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Social and Environmental Accountability Journal

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Bringing planetary boundaries back to Earth: Rethinking accounting for ecological limits

Manuscript deadline
30 August 2024

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Special Issue Editor(s)

Madlen Sobkowiak, EDHEC Business School, France
[email protected]

Juliette Senn, Montpellier Business School, France
[email protected]

Hendrik Vollmer, Warwick Business School, The University of Warwick, UK
[email protected]

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Bringing planetary boundaries back to Earth: Rethinking accounting for ecological limits

The Social and Environmental Accountability Journal invites submissions for a special issue titled “Bringing planetary boundaries back to Earth: Rethinking accounting for ecological limits”. This issue aims to foster a critical engagement with the concept of planetary boundaries in accounting and accountability for ecological limits.

In an era marked by significant ecological challenges (i.e. climate change, illegal fishing, deforestation, soil erosion and degradation, water scarcity etc.), understanding ecological limits is crucial. The planetary boundaries framework, introduced by Johan Rockström and his team in 2009, offers a crucial model for understanding the ecological limits of our planet. This innovative concept identifies critical thresholds in Earth's system processes, proposing a 'safe operational zone' for human development that preserves these natural limits. The framework is instrumental in protecting the resilience of our ecosystems and ensuring the sustained health of both human life and the planet's rich biodiversity (Rockström et al., 2009), but it is also in many ways lacking. The societal influence on the scientific knowledge underpinning our understanding of these limits is not fully acknowledged. Critics have challenged the framework as reductionist and technocratic, as short on social, cultural, and political perspectives, as lacking considerations of equity, and as championing technoscientific approaches over other ways of knowing ecological limits (Biermann and Kim, 2020; Sobkowiak, Senn, & Vollmer 2023).

There is a growing recognition of the pivotal role accounting practices can play in identifying, delineating, and managing ecological limits. A range of accounting research has begun to investigate how human activities on Earth can be quantified and valued (Bebbington and Larrinaga-Gonzalez, 2008;  Bebbington and Larrinaga, 2014; Antonini and Larrinaga, 2017). In particular, the integration of planetary boundaries into accounting practices (see Linnenluecke et al., 2015; Schaltegger, 2018; Veldman and Jansson, 2020; and Wu et al., 2021), highlights the potential of accounting to operationalize these concepts through tangible management practices and corporate reporting. Yet, this integration often raises vital debates on social, normative, narrative, and control dimensions (e.g. Jabot, 2023). There is the danger that accounts and accountings for ecological limits which have been extraordinarily productive outside of professional practice in academia and industry end up being marginalised. Arguably, ecocritical writing across the humanities and the environmental social sciences as well as nature writing in general have done more to raise environmental awareness than recent activism among professional and technoscientific elites in accounting, industry, academia, and policy-making coalitions. Moreover, the latter have been challenged by peripheral, subaltern, multispecies and pluriversal understandings of ecological limits and the vulnerability of life on Earth (Escobar 2017; De la Cadena & Blaser 2018; Liboiron 2021). There is room to preserve and expand accounting for ecological limits by means of recognising diverse ways of sensing and reporting on them (Sobkowiak et al. 2023). Although the concept of planetary boundaries has its origins outside traditional accounting, it presents a significant opportunity for accountants to reflect on the existing framework while advocating for a more inclusive and interdisciplinary approach.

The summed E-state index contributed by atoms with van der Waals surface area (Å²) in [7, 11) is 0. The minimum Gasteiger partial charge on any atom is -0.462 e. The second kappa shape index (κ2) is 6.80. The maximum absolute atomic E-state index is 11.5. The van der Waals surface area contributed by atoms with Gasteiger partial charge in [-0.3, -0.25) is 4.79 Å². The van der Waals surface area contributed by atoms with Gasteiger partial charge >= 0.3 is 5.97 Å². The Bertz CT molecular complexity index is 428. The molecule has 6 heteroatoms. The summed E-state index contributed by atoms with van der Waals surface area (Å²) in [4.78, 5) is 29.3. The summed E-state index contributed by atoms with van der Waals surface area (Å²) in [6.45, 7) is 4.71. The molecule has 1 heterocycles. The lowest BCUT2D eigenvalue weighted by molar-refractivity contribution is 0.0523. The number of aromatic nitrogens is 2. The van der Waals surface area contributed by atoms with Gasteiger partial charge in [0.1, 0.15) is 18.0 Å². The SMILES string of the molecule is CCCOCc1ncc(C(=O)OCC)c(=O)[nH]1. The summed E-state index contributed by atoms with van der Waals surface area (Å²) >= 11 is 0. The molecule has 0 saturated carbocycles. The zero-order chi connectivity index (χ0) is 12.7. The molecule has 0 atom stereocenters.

This special issue aims to enhance our comprehension of humanity’s impact on Earth’s ecological systems by exploring how the field of accounting can transcend traditional organizational and professional confines and contribute to a more holistic understanding and effective management of, as well as care for, planetary boundaries. To this end, we invite contributions that explore the intersections of accounts and accountings, environmental awareness, ecological limits, and the sustainability of life on earth. We encourage contributions that offer innovative, interdisciplinary, emancipatory, hybrid, and subaltern perspectives, practices, and methodologies, addressing the intricate and interconnected dynamics of our ecological systems and intertwined ways of life. We invite you to join us in encouraging and fostering research and practice that opens up the planetary boundaries framework for a wider engagement with the diverse ways of accounting for ecological limits.

Submissions may include, but are not limited to, the following themes: